What is Does and How it Works
The heart is a hollow, muscular organ located between the lungs and underneath the breastbone. A muscular wall divides the heart into two sides – the right side and the left side. Each side has two chambers. The two upper chambers of the heart are called the atria.
The atria are the filling chambers. They receive blood returning from the body (right atrium) and the lungs (left atrium). The two lower chambers are called the ventricles. These are the pumping chambers of the heart. The right ventricle pumps blood to the lungs. The left ventricle pumps blood to the rest of the body.
The atria and the ventricles are separated by valves, which allow the blood to flow through the heart in one direction and prevent back flow of blood. The wall of the heart is made up of three layers. The outer layer is called the epicardium. The middle layer is the actual heart muscle and is called the myocardium. The inner layer of the heart is called the endocardium. The heart is contained within a sac called the pericardium.
The sole purpose of the heart is to pump blood to and from the rest of the body. The
right side of the heart pumps blood without oxygen to the lungs where oxygen is
picked up by the red blood cells. The blood then returns to the left side of the heart
from where it is pumped to the organs and muscles of the body, including the heart
itself. (Figure 2).
Blood returns to the heart from the body via the superior and inferior vena cava(e). Blood
travels through the right side of the heart to the lungs via the pulmonary arteries. There
the red cells in the blood pick up oxygen. Blood returns to the left side of the heart from
the lungs via the pulmonary veins. Once in the left side of the heart, the blood now rich in
oxygen is pumped through the aortic valve to the aorta, the big blood vessel leading out
of the heart and thence to the rest of the body, including the heart itself.
In order to propel the blood, the heart must contract and relax some 60 to 100 times every minute. Exercise requires the heart to work harder. It does so by an increase in the heart rate (beats per minute) and increasing the amount of blood pumped from the heart with every heartbeat.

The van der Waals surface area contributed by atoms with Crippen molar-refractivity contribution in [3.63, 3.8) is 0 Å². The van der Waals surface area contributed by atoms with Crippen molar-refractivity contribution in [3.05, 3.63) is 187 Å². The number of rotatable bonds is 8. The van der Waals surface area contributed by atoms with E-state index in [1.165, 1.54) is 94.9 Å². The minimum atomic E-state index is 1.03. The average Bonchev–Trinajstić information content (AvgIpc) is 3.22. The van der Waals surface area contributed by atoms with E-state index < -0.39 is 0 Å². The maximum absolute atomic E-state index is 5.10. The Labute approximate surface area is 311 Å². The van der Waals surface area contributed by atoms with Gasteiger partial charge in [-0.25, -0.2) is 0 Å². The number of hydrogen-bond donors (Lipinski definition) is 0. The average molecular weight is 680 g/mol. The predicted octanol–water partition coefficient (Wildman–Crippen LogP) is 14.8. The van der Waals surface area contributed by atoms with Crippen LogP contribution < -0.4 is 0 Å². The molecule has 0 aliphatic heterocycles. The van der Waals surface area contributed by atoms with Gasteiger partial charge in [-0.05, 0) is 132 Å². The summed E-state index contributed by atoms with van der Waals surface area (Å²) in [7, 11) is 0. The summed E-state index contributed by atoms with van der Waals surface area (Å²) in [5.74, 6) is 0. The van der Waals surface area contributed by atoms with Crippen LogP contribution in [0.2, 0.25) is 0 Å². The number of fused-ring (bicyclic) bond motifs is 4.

In order for the heart muscle to continuously pump, it must be well supplied with oxygen-rich blood. The heart supplies itself with this blood first, before sending blood to the rest of the body. The heart muscle is supplied with blood by the coronary arteries, the hearts own blood vessels. (See Figure 3 for a picture of the right and left coronary arteries and how they supply the heart with blood). The coronary arteries are located on the surface
of the heart. The left main coronary artery divides into the left anterior descending coronary and the circumflex coronary. The left anterior descending coronary supplies blood to the front wall of the heart. The circumflex coronary artery supplies blood to the side wall of the heart. A third artery, the right coronary artery, supplies blood to the bottom wall of the heart. All the coronary artery branches send many tiny blood vessels deep into the heart muscle to supply oxygen rich blood to all layers of the heart. Without this blood supply
the heart muscle could not function and blockages of the coronary arteries can lead to
a heart attack.
Exactly what triggers cholesterol plaque to rupture leading to blockage is unknown. Contributing factors include excess physical exertion, mental stress, anger, cigarette smoking, coffee and alcohol consumption, sexual activity and the adrenaline surge that occurs in the early morning on awakening. The development of symptoms depends partly on how well other coronary arteries supply the heart muscle beyond the blocked blood vessel. Internal bypasses via small (collateral) vessels may protect the heart muscle from damage due to narrowed or blocked coronary arteries.